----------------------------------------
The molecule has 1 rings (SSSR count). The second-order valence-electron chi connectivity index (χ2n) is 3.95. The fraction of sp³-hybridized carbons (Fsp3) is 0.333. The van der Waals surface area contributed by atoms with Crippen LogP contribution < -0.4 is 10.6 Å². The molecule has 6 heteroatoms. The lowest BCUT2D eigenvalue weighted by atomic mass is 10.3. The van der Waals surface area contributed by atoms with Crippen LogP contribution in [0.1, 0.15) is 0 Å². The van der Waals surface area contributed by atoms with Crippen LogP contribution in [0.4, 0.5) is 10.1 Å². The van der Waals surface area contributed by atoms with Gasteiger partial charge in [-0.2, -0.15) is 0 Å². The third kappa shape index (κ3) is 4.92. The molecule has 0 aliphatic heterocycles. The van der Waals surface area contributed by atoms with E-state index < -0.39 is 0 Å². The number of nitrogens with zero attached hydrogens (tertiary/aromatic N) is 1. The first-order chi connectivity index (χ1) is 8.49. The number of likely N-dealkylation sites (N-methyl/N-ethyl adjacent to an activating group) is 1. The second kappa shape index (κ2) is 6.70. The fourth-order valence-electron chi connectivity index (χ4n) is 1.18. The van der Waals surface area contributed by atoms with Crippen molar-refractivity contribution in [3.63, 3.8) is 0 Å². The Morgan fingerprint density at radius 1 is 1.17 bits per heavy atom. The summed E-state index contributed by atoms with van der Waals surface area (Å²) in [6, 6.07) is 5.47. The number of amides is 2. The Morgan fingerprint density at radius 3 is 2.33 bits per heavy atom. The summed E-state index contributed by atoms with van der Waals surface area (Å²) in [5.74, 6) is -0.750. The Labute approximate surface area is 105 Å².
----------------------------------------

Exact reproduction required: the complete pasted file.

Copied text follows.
The molecule has 1 rings (SSSR count). The second-order valence-electron chi connectivity index (χ2n) is 3.95. The fraction of sp³-hybridized carbons (Fsp3) is 0.333. The van der Waals surface area contributed by atoms with Crippen LogP contribution < -0.4 is 10.6 Å². The molecule has 6 heteroatoms. The lowest BCUT2D eigenvalue weighted by atomic mass is 10.3. The van der Waals surface area contributed by atoms with Crippen LogP contribution in [0.1, 0.15) is 0 Å². The van der Waals surface area contributed by atoms with Crippen LogP contribution in [0.4, 0.5) is 10.1 Å². The van der Waals surface area contributed by atoms with Gasteiger partial charge in [-0.2, -0.15) is 0 Å². The third kappa shape index (κ3) is 4.92. The molecule has 0 aliphatic heterocycles. The van der Waals surface area contributed by atoms with E-state index < -0.39 is 0 Å². The number of nitrogens with zero attached hydrogens (tertiary/aromatic N) is 1. The first-order chi connectivity index (χ1) is 8.49. The number of likely N-dealkylation sites (N-methyl/N-ethyl adjacent to an activating group) is 1. The second kappa shape index (κ2) is 6.70. The fourth-order valence-electron chi connectivity index (χ4n) is 1.18. The van der Waals surface area contributed by atoms with Crippen molar-refractivity contribution in [3.63, 3.8) is 0 Å². The Morgan fingerprint density at radius 1 is 1.17 bits per heavy atom. The summed E-state index contributed by atoms with van der Waals surface area (Å²) in [6, 6.07) is 5.47. The number of amides is 2. The Morgan fingerprint density at radius 3 is 2.33 bits per heavy atom. The summed E-state index contributed by atoms with van der Waals surface area (Å²) in [5.74, 6) is -0.750. The Labute approximate surface area is 105 Å².